- John Hussman — the outspoken investor and former professor who's long predicted a market collapse — says that today's current market valuations rival that of the Great Depression and tech bubble.
- His skepticism in valuations is exacerbated by a negative measure of market internals and speculation.
- He notes that extreme valuations suggest a 66% drop in stocks — something he says he "expects" over the course of the complete market cycle.
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With the unemployment rate at 11.1 %, the economy running at a fraction of its normal capacity, and a never-before-seen virus still running rampant, it's no wonder why some are skeptical of a stock market that's flat on the year. Couple that notion with market valuations trending on the loftier side of historical norms, and the milieu becomes even more perplexing.
John Hussman — the former economics professor turned president of the Hussman Investment Trust who's known for his persistently bearish views — can't seem to make sense of it.
"If someone tells you, 'well, stock valuations are high, but high valuations are justified by low interest rates,' they're actually arguing that passive investors face the worst of all possible worlds," he penned in a recent client note.
"They're saying 'well, future stock returns are likely to be dismal, but dismal returns on stocks are justified because you're going to get dismal returns on bonds too.'"
Hussman's not buying it.
He added: "Last week, our estimate of prospective 12-year returns on a passive investment mix again matched the most negative levels in U.S. history."
Below is a chart Hussman provided of his proprietary estimated 12-year annual total return for a conventional portfolio (60% stocks, 30% bonds, 10% cash — blue line) compared against the actual subsequent 12-year returns for that portfolio (red line).
Leaning on today's valuations, Hussman says that the 10-year total return for the S&P 500 will "likely" be about negative 1.4% annually.
Drilling down even further, Hussman compares one of his favorite valuation metrics — called margin-adjusted price-to-earnings ratio — against the S&P 500 index, with dividends discounted at a 10% rate. To him, this measure is more closely correlated with subsequent market returns. Today, his model is showing valuations consistent with the Great Depression and tech bubble.
"Perhaps it's needless to observe that current valuations on all of these measures match those of 1929 and 2000. I'll observe it anyway," he said. "Current valuations are essentially triple those that would be consistent with historically run-of-the-mill stock market returns of about 10% annually."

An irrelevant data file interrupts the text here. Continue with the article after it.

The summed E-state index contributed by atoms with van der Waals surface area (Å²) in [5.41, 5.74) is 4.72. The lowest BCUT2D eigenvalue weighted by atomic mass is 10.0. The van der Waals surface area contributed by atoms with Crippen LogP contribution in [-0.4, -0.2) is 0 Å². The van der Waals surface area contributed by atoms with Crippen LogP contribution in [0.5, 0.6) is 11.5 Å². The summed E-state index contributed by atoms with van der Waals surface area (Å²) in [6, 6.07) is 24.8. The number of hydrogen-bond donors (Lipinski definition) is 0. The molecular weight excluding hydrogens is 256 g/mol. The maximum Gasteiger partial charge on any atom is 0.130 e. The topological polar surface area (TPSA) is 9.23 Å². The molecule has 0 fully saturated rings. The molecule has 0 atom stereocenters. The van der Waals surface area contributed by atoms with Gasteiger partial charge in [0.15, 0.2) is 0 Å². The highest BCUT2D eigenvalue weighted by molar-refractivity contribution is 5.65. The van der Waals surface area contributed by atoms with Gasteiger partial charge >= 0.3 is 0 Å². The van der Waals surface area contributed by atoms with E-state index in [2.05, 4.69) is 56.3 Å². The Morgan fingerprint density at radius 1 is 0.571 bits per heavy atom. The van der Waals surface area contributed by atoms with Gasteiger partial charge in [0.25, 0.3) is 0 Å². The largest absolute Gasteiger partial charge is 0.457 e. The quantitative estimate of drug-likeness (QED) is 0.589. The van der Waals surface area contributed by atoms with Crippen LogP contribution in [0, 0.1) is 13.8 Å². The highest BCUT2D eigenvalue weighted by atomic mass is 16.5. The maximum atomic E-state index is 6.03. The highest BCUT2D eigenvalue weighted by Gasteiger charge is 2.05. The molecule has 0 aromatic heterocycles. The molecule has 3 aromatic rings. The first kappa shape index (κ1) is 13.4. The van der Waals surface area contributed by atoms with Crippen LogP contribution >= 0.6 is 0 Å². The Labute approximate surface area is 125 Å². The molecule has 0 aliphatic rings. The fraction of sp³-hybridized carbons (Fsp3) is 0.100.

Still, Hussman's not ready to throw in the towel on the market until market internals, a proprietary metric he's fashioned to calibrate the level of speculation in stocks, takes a turn for the worse. Unfortunately, Hussman says that a recent improvement in the metric "proved temporary."
To help demonstrate the level of optimism present, Hussman leans on the CBOE put/call ratio, a metric that compares the amount of bullish option bets to bearish option bets.
"There are few times in history that investors were quite so optimistic in the option market," he said. "To be clear: our most reliable market valuation measures presently match the 1929 and 2000 extremes, and our gauge of internal uniformity is also unfavorable."
To Hussman, that confluence of negative market factors converging on a shaky economy is cause for concern — and if the tides start to turn, he thinks investors will be in a world of hurt.
"If there is mean-reversion in valuations, as there has been during every market cycle in history, including those since 2000, the outcome will be catastrophic for investors over the completion of this cycle, because it implies a nearly two-thirds loss in the S&P 500 simply to reach pedestrian historical norms," he said.
"Even a 50% market retreat would bring valuations only to levels matching the 2002 low, which was the highest valuation level ever observed at the completion of a market cycle."
He added, "Over the completion of the current market cycle, I expect that the entire S&P 500 total return since 2000 will be wiped out. Specifically, I continue to expect the S&P 500 to lose about two-thirds of its value."
Hussman's track record
For the uninitiated, Hussman has repeatedly made headlines by predicting a stock-market decline exceeding 60%and forecasting a full decade of negative equity returns. And as the stock market has continued to grind mostly higher, he's persisted with his calls, undeterred.
But before you dismiss Hussman as a wonky perma-bear, consider his track record, which he broke down in his latest blog post. Here are the arguments he lays out:
- Predicted in March 2000 that tech stocks would plunge 83%, then the tech-heavy Nasdaq 100 index lost an "improbably precise" 83% during a period from 2000 to 2002
- Predicted in 2000 that the S&P 500 would likely see negative total returns over the following decade, which it did
- Predicted in April 2007 that the S&P 500 could lose 40%, then it lost 55% in the subsequent collapse from 2007 to 2009
In the end, the more evidence Hussman unearths around the stock market's unsustainable conditions, the more worried investors should get. Sure, there may still be returns to be realized in this market cycle, but at what point does the mounting risk of a crash become too unbearable?
That's a question investors will have to answer themselves — and one that Hussman will clearly keep exploring in the interim.
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